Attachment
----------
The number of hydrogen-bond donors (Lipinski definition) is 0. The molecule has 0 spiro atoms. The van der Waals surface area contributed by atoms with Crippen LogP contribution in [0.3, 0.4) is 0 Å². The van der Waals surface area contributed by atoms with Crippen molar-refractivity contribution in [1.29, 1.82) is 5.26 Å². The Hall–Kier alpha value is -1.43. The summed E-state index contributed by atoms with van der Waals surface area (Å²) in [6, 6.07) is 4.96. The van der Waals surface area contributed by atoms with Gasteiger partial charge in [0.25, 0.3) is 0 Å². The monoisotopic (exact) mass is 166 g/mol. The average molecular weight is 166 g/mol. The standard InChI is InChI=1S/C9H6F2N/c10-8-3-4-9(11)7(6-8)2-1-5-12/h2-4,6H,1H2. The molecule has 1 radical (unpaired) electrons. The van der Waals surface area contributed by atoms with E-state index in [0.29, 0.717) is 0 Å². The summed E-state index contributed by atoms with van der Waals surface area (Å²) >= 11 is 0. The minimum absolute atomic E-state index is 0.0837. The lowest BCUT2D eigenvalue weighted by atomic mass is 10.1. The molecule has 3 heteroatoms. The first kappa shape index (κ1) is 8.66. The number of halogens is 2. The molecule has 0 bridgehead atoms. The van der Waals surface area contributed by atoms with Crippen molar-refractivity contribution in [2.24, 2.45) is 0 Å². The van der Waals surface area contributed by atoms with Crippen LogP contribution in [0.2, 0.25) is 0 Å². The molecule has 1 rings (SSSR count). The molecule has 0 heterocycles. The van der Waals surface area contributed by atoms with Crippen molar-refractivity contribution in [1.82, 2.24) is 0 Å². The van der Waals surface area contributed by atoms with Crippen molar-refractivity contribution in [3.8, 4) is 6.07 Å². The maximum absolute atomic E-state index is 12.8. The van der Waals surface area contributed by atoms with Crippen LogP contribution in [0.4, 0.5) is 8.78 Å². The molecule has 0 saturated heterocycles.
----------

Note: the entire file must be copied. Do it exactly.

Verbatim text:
The number of hydrogen-bond donors (Lipinski definition) is 0. The molecule has 0 spiro atoms. The van der Waals surface area contributed by atoms with Crippen LogP contribution in [0.3, 0.4) is 0 Å². The van der Waals surface area contributed by atoms with Crippen molar-refractivity contribution in [1.29, 1.82) is 5.26 Å². The Hall–Kier alpha value is -1.43. The summed E-state index contributed by atoms with van der Waals surface area (Å²) in [6, 6.07) is 4.96. The van der Waals surface area contributed by atoms with Gasteiger partial charge in [0.25, 0.3) is 0 Å². The monoisotopic (exact) mass is 166 g/mol. The average molecular weight is 166 g/mol. The standard InChI is InChI=1S/C9H6F2N/c10-8-3-4-9(11)7(6-8)2-1-5-12/h2-4,6H,1H2. The molecule has 1 radical (unpaired) electrons. The van der Waals surface area contributed by atoms with E-state index in [0.29, 0.717) is 0 Å². The summed E-state index contributed by atoms with van der Waals surface area (Å²) >= 11 is 0. The minimum absolute atomic E-state index is 0.0837. The lowest BCUT2D eigenvalue weighted by atomic mass is 10.1. The molecule has 3 heteroatoms. The first kappa shape index (κ1) is 8.66. The number of halogens is 2. The molecule has 0 bridgehead atoms. The van der Waals surface area contributed by atoms with Crippen molar-refractivity contribution in [2.24, 2.45) is 0 Å². The van der Waals surface area contributed by atoms with Crippen LogP contribution in [0.2, 0.25) is 0 Å². The molecule has 1 rings (SSSR count). The molecule has 0 heterocycles. The van der Waals surface area contributed by atoms with Crippen molar-refractivity contribution in [1.82, 2.24) is 0 Å². The van der Waals surface area contributed by atoms with Crippen molar-refractivity contribution in [3.8, 4) is 6.07 Å². The maximum absolute atomic E-state index is 12.8. The van der Waals surface area contributed by atoms with Crippen LogP contribution in [0.4, 0.5) is 8.78 Å². The molecule has 0 saturated heterocycles.